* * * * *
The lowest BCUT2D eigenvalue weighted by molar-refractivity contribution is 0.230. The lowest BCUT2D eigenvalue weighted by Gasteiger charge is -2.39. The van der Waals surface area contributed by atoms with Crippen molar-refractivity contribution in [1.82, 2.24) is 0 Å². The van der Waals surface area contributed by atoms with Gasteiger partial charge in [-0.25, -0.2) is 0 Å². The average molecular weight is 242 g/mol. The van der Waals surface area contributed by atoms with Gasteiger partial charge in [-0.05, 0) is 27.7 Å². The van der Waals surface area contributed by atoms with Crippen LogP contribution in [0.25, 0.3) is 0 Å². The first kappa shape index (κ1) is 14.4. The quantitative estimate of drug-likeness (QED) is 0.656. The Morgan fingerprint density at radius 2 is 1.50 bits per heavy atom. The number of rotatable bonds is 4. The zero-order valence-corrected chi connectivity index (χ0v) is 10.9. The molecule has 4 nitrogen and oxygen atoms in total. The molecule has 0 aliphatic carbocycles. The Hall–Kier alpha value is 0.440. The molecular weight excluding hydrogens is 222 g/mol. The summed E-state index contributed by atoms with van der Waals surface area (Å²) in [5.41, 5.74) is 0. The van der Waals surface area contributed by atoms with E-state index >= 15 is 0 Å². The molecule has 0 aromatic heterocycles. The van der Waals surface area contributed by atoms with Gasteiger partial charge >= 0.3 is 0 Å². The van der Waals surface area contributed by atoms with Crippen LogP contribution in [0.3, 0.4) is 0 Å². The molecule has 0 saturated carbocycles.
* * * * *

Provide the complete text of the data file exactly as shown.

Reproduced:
The lowest BCUT2D eigenvalue weighted by molar-refractivity contribution is 0.230. The lowest BCUT2D eigenvalue weighted by Gasteiger charge is -2.39. The van der Waals surface area contributed by atoms with Crippen molar-refractivity contribution in [1.82, 2.24) is 0 Å². The van der Waals surface area contributed by atoms with Gasteiger partial charge in [-0.25, -0.2) is 0 Å². The average molecular weight is 242 g/mol. The van der Waals surface area contributed by atoms with Gasteiger partial charge in [-0.05, 0) is 27.7 Å². The van der Waals surface area contributed by atoms with Crippen LogP contribution in [0.25, 0.3) is 0 Å². The first kappa shape index (κ1) is 14.4. The quantitative estimate of drug-likeness (QED) is 0.656. The Morgan fingerprint density at radius 2 is 1.50 bits per heavy atom. The number of rotatable bonds is 4. The zero-order valence-corrected chi connectivity index (χ0v) is 10.9. The molecule has 4 nitrogen and oxygen atoms in total. The molecule has 0 aliphatic carbocycles. The Hall–Kier alpha value is 0.440. The molecular weight excluding hydrogens is 222 g/mol. The summed E-state index contributed by atoms with van der Waals surface area (Å²) in [5.41, 5.74) is 0. The van der Waals surface area contributed by atoms with E-state index >= 15 is 0 Å². The molecule has 0 aromatic heterocycles. The van der Waals surface area contributed by atoms with Gasteiger partial charge >= 0.3 is 0 Å². The van der Waals surface area contributed by atoms with Crippen LogP contribution in [0.3, 0.4) is 0 Å². The molecule has 0 saturated carbocycles.